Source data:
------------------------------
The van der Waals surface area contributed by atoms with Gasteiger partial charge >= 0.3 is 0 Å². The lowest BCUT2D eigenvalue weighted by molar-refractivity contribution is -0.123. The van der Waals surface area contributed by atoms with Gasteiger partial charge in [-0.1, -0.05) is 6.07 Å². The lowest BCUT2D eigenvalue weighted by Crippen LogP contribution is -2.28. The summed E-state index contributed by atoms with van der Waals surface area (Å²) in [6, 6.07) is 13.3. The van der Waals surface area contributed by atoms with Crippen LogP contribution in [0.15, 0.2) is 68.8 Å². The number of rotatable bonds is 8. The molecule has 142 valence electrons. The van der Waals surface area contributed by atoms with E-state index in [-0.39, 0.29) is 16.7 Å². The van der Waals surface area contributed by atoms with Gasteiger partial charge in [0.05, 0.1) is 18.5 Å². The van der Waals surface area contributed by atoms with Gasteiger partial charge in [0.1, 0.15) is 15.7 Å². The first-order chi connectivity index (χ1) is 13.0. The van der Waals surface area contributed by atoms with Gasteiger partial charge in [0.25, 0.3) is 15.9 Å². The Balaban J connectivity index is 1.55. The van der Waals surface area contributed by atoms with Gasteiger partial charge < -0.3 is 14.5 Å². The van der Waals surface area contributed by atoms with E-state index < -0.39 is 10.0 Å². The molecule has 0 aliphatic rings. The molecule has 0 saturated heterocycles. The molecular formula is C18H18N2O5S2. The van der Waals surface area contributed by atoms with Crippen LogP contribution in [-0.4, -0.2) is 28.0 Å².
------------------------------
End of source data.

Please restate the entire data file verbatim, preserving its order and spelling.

The van der Waals surface area contributed by atoms with Gasteiger partial charge >= 0.3 is 0 Å². The lowest BCUT2D eigenvalue weighted by molar-refractivity contribution is -0.123. The van der Waals surface area contributed by atoms with Gasteiger partial charge in [-0.1, -0.05) is 6.07 Å². The lowest BCUT2D eigenvalue weighted by Crippen LogP contribution is -2.28. The summed E-state index contributed by atoms with van der Waals surface area (Å²) in [6, 6.07) is 13.3. The van der Waals surface area contributed by atoms with Crippen LogP contribution in [0.15, 0.2) is 68.8 Å². The number of rotatable bonds is 8. The molecule has 142 valence electrons. The van der Waals surface area contributed by atoms with E-state index in [-0.39, 0.29) is 16.7 Å². The van der Waals surface area contributed by atoms with Gasteiger partial charge in [0.05, 0.1) is 18.5 Å². The van der Waals surface area contributed by atoms with Gasteiger partial charge in [0.1, 0.15) is 15.7 Å². The first-order chi connectivity index (χ1) is 13.0. The van der Waals surface area contributed by atoms with Gasteiger partial charge in [0.25, 0.3) is 15.9 Å². The Balaban J connectivity index is 1.55. The van der Waals surface area contributed by atoms with Gasteiger partial charge < -0.3 is 14.5 Å². The van der Waals surface area contributed by atoms with E-state index < -0.39 is 10.0 Å². The molecule has 0 aliphatic rings. The molecule has 0 saturated heterocycles. The molecular formula is C18H18N2O5S2. The van der Waals surface area contributed by atoms with Crippen LogP contribution in [-0.4, -0.2) is 28.0 Å².